Hearing Loss and Ototoxic Medications

Did you know that certain types of drugs may harm your hearing?

Ototoxicity (“Oh-toe-tox-issity”) ‘is the state or condition of having ear (oto) damage, specifically of the cochlea or auditory nerve(s) and sometimes of the vestibular (ear cavity) system, by a poisonous (toxic) substance.’

Such poisoning can occasionally be caused by ototoxic medications. Ototoxic drugs include certain antibiotics such as the aminoglycoside Gentamicin, “loop” diuretics such as Furosemide, and platinum-based chemotherapeutic agents such as Cisplatin. A number of nonsteroidal, anti-inflammatory drugs (NSAIDS), such as Meloxicam, have also been shown to be ototoxic. This can sometimes result in a sensorineural hearing loss. Sometimes this hearing loss is temporary, sometimes it is permanent.

How common are ototoxic side effects? The short answer is, “No one really knows.” As an extreme example, let’s look at the drug Cisplatin, used in the treatment of cancer. Virtually everyone who uses this drug ends up with some measure of hearing loss. According to some researchers, not a single person escapes its ravages. 100% of the time a person uses Cisplatin, they damage their ears and the results are usually irreversible. Other drugs may affect the hearing only mildly and/or temporarily.

Here is a short list of common medications that you should be aware of in regards to your hearing:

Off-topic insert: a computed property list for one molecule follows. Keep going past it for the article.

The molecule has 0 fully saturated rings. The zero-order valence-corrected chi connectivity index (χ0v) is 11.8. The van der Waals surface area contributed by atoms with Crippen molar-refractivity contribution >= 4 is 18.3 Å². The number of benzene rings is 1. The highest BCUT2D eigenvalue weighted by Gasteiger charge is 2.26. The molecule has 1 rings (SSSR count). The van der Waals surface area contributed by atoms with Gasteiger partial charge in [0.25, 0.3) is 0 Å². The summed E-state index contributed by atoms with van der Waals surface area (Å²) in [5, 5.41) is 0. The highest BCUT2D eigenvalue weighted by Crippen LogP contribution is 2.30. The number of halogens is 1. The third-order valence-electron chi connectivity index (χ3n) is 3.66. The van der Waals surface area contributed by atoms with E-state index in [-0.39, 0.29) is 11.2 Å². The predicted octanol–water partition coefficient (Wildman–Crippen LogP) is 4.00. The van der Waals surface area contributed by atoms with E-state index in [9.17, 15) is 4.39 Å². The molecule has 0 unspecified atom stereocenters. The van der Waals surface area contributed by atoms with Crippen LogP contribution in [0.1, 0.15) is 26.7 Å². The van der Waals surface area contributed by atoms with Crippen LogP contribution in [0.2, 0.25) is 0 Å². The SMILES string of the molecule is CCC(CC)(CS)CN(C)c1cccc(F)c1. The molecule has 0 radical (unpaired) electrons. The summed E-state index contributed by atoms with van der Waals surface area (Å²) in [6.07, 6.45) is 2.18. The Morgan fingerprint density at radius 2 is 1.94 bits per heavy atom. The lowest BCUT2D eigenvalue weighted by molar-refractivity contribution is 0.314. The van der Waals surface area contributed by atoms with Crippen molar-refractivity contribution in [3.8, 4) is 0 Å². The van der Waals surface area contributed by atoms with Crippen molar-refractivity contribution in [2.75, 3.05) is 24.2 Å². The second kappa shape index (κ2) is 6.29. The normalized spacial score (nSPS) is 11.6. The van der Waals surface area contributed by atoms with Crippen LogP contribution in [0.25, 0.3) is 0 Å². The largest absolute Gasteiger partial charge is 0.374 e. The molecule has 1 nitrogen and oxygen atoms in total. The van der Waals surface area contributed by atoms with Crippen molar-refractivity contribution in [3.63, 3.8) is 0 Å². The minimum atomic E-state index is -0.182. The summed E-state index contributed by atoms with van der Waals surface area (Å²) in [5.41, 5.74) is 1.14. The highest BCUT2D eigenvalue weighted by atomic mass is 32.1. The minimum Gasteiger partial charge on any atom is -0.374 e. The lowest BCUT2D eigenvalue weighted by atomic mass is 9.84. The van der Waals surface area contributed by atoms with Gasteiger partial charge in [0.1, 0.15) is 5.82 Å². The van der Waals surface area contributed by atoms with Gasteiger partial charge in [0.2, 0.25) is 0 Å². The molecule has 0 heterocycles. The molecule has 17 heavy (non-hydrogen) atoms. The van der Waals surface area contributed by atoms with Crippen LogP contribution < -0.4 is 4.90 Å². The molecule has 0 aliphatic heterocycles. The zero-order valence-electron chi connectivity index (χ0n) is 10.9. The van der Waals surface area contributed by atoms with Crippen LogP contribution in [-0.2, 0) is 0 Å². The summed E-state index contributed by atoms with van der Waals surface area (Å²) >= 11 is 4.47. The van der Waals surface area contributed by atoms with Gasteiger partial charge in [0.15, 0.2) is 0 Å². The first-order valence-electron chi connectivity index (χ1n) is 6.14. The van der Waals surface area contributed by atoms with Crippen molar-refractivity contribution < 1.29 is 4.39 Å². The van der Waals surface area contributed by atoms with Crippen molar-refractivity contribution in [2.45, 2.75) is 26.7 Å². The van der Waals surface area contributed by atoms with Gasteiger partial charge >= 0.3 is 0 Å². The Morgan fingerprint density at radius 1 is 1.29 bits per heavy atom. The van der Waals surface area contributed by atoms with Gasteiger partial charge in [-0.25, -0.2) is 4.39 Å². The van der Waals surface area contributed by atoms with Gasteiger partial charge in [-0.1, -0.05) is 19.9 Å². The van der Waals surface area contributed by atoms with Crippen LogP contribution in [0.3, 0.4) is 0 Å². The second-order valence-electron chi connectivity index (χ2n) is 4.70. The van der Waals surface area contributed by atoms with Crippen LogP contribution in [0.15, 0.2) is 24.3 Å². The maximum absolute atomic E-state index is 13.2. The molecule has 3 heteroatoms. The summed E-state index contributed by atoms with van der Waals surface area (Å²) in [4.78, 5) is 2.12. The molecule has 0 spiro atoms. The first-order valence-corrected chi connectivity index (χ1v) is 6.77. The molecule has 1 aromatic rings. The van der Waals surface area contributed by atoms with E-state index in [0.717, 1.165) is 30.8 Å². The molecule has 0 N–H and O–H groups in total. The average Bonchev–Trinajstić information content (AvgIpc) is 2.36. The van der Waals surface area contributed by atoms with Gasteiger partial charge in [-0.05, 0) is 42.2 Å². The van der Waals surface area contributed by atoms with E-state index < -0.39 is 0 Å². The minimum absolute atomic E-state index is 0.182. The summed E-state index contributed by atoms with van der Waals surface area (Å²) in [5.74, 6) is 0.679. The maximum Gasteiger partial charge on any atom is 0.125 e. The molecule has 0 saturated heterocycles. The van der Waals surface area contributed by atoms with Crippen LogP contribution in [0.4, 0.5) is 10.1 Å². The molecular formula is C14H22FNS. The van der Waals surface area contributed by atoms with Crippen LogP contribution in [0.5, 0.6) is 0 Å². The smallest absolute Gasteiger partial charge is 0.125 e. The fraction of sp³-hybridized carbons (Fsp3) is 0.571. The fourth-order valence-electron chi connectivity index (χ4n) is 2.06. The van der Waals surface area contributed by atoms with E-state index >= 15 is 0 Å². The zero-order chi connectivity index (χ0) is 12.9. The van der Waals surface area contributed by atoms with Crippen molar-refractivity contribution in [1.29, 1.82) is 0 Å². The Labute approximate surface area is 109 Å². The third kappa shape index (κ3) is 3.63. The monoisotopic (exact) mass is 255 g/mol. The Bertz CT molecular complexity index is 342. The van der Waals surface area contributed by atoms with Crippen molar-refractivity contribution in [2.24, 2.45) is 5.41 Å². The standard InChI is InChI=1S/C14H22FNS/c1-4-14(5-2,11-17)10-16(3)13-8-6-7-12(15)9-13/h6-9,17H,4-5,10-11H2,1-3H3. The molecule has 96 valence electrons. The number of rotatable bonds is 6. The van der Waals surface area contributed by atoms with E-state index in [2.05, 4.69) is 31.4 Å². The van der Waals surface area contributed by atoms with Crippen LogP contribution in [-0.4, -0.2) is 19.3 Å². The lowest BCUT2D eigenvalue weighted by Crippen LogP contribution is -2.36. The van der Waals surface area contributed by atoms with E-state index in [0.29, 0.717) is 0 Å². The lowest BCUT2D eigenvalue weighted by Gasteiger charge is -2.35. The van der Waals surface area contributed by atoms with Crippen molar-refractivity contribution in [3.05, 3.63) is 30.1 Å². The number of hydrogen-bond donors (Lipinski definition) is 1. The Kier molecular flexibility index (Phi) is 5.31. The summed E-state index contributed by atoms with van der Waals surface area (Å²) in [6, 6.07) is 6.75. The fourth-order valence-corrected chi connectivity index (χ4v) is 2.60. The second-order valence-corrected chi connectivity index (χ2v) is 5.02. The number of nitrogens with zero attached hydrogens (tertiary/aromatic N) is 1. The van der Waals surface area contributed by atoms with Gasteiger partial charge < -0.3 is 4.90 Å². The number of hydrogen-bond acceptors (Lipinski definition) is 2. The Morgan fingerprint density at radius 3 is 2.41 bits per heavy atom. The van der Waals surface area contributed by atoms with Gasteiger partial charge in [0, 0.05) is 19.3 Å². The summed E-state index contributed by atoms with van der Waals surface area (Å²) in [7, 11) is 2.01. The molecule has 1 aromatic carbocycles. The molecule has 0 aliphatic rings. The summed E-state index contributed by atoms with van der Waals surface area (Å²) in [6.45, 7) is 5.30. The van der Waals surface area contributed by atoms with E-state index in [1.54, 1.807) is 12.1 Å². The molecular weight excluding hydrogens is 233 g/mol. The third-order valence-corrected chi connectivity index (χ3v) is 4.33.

1) Salicylates = Aspirin, and products containing aspirin. Toxic effects usually appear after taking 6-8 pills a day. These effects are almost always reversible once the medications are discontinued.
2) Again, anti-inflammatory drugs (NSAIDS) can affect your hearing, but is often reversible.
3) The new derivatives of Erythoramycin are typically safe with regular dosages.
4) Loop diuretics = Lasix, Endexrin, Bumex, for example, are generally safe unless given intravenously.

Signs of Ototoxicity:

  • Development of tinnitus (ringing in the ears) in one or both ears.
  • Intensification of existing tinnitus, or the appearance of a new sound.
  • Fullness, or pressure in the ears.
  • Awareness of hearing loss or worsening of an existing loss.
  • Development of dizziness.

If you have any sudden shift in your hearing or balance, please call your Medical Doctor right away. You may also want to check with your Pharmacist before taking any new medications if by chance they are ototoxic.

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